There have been some recent changes to the TPE audit process. First, for DME suppliers, the DMEMAC will be sent a 10-claim sample before the start of a TPE audit. If the supplier’s documentation for all 10 claims passes, then the supplier will not have to go through the TPE process. Another change that has been implemented recently is that claims for subsequent rounds will be selected based on the date of service rather than the date of submission. This means claims selected for Round 2 and 3 will have dates of service at least 45 days after the last round’s education meeting.

Positive Not Perfect

Overall, the TPE audit process is a positive step in the right direction for suppliers, but it’s not perfect. It appears the same suppliers are audited immediately after the one-year reprieve is up, while others have yet to receive a single TPE request. The timing of a TPE audit also doesn’t allow a supplier whose claims have been overturned on appeal to have those results considered during the TPE process to prevent moving forward to the next round. Even if filed immediately, a redetermination appeal will require 60 days for a decision. By that time, the next round of TPE has started. The biggest issue is the variability that is seen from one reviewer to the next. This is seen not only in the way claims are decided but also in the education process. Suppliers have indicated that nurse reviewers in some cases are going beyond the Medicare requirements in their interpretation of medical necessity.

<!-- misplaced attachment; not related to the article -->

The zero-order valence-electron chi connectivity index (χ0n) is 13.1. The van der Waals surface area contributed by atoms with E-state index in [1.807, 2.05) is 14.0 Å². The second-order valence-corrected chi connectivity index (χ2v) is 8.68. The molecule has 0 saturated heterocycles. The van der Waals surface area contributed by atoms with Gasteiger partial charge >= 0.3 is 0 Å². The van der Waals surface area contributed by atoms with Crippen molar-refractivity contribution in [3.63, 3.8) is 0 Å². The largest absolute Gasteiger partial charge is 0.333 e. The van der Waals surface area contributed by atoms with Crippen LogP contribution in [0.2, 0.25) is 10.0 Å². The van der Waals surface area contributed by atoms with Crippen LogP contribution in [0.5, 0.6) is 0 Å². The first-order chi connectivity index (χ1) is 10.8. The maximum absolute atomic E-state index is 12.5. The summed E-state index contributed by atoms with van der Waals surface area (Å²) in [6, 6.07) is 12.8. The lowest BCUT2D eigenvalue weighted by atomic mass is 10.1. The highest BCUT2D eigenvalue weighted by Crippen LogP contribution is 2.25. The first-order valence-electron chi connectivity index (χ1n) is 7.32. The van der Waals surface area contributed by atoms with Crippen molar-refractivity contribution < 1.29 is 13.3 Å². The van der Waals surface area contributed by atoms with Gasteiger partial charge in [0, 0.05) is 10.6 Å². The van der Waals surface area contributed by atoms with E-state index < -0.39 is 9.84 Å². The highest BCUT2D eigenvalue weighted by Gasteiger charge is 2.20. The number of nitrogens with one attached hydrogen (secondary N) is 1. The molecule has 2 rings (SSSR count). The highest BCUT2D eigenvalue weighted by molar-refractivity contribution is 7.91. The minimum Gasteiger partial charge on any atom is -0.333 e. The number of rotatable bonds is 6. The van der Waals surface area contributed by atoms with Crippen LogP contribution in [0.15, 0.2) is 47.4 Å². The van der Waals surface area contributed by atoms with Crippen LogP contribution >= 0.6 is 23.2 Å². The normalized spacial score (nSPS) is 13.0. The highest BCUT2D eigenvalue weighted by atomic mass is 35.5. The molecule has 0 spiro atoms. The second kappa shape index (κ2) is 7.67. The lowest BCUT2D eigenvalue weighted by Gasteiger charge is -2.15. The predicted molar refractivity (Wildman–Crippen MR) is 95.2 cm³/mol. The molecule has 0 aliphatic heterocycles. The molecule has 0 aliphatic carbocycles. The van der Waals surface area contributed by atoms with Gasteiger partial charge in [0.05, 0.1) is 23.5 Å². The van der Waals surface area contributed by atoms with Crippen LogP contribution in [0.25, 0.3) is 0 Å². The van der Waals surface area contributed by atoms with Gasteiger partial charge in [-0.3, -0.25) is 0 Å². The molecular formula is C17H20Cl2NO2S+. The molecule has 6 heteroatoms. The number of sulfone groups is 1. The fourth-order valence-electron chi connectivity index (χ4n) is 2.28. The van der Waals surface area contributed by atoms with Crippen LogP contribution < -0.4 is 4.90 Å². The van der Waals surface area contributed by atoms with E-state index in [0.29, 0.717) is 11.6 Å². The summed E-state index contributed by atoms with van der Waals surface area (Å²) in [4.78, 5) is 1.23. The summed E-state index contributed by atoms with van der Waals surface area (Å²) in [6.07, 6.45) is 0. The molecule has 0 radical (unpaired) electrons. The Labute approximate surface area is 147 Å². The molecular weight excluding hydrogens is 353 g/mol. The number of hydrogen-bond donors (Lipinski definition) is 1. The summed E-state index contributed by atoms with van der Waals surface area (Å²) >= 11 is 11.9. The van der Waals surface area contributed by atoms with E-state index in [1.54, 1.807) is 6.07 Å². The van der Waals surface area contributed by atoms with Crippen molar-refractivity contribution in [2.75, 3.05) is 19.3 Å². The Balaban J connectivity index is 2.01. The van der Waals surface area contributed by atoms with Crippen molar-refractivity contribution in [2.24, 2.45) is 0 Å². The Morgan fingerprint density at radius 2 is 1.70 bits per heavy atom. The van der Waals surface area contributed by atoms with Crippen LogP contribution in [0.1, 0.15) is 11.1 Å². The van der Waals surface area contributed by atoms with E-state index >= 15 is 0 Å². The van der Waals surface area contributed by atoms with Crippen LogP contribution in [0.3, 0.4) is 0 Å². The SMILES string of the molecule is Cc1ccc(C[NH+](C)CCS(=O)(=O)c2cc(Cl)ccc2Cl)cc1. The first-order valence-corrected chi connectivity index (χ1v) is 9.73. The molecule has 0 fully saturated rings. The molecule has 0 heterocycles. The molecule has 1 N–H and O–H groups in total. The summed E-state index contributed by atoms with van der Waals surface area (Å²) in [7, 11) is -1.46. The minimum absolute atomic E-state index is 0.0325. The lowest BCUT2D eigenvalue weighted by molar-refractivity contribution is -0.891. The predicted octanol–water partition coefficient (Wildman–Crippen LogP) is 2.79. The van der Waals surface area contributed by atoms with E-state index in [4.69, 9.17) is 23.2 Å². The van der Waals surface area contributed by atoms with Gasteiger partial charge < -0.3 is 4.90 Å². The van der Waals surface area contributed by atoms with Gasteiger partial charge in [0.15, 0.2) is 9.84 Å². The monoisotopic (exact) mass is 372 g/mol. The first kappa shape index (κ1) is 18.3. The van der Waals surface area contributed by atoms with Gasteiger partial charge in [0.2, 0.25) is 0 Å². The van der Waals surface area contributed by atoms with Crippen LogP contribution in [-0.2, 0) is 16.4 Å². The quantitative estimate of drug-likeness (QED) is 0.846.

Regardless of the issues that have been seen, the TPE process seems to be working. There has been a 25% decrease in claims at the ALJ level. This is due, in part, to the fact that the DMEMACs are using TPE audits instead of extrapolated post-pay audits or extensive prepay audits. Many suppliers are also receiving timely education that has allowed them to make changes to their process and submit better claims.

Based on the results, TPE audits are likely here to stay.

Denise M. Leard, Esq., is an attorney with the Health Care Group of Brown & Fortunato, P.C., a law firm based in Amarillo, Texas. Leard represents HME companies, pharmacies and other health care providers throughout the United States. Visit